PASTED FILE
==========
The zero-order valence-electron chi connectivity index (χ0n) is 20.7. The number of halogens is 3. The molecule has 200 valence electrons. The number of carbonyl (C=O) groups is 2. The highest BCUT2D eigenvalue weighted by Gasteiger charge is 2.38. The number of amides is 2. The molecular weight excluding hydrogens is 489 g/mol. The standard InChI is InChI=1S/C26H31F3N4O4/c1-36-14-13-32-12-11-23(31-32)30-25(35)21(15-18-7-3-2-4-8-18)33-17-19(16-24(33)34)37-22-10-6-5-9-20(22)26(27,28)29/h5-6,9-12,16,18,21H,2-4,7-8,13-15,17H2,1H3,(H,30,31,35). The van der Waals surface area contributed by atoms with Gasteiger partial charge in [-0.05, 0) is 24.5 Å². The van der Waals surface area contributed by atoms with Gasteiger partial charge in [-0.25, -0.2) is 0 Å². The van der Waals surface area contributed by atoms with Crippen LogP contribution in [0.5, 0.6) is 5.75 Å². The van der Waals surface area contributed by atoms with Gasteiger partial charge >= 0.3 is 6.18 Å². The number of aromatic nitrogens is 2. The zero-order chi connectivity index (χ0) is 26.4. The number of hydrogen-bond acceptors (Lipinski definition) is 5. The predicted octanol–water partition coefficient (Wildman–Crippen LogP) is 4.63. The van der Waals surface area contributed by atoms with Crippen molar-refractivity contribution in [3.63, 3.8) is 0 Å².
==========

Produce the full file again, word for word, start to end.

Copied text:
The zero-order valence-electron chi connectivity index (χ0n) is 20.7. The number of halogens is 3. The molecule has 200 valence electrons. The number of carbonyl (C=O) groups is 2. The highest BCUT2D eigenvalue weighted by Gasteiger charge is 2.38. The number of amides is 2. The molecular weight excluding hydrogens is 489 g/mol. The standard InChI is InChI=1S/C26H31F3N4O4/c1-36-14-13-32-12-11-23(31-32)30-25(35)21(15-18-7-3-2-4-8-18)33-17-19(16-24(33)34)37-22-10-6-5-9-20(22)26(27,28)29/h5-6,9-12,16,18,21H,2-4,7-8,13-15,17H2,1H3,(H,30,31,35). The van der Waals surface area contributed by atoms with Gasteiger partial charge in [-0.05, 0) is 24.5 Å². The van der Waals surface area contributed by atoms with Gasteiger partial charge in [-0.25, -0.2) is 0 Å². The van der Waals surface area contributed by atoms with Crippen LogP contribution in [0.5, 0.6) is 5.75 Å². The van der Waals surface area contributed by atoms with Gasteiger partial charge >= 0.3 is 6.18 Å². The number of aromatic nitrogens is 2. The zero-order chi connectivity index (χ0) is 26.4. The number of hydrogen-bond acceptors (Lipinski definition) is 5. The predicted octanol–water partition coefficient (Wildman–Crippen LogP) is 4.63. The van der Waals surface area contributed by atoms with Crippen molar-refractivity contribution in [3.63, 3.8) is 0 Å².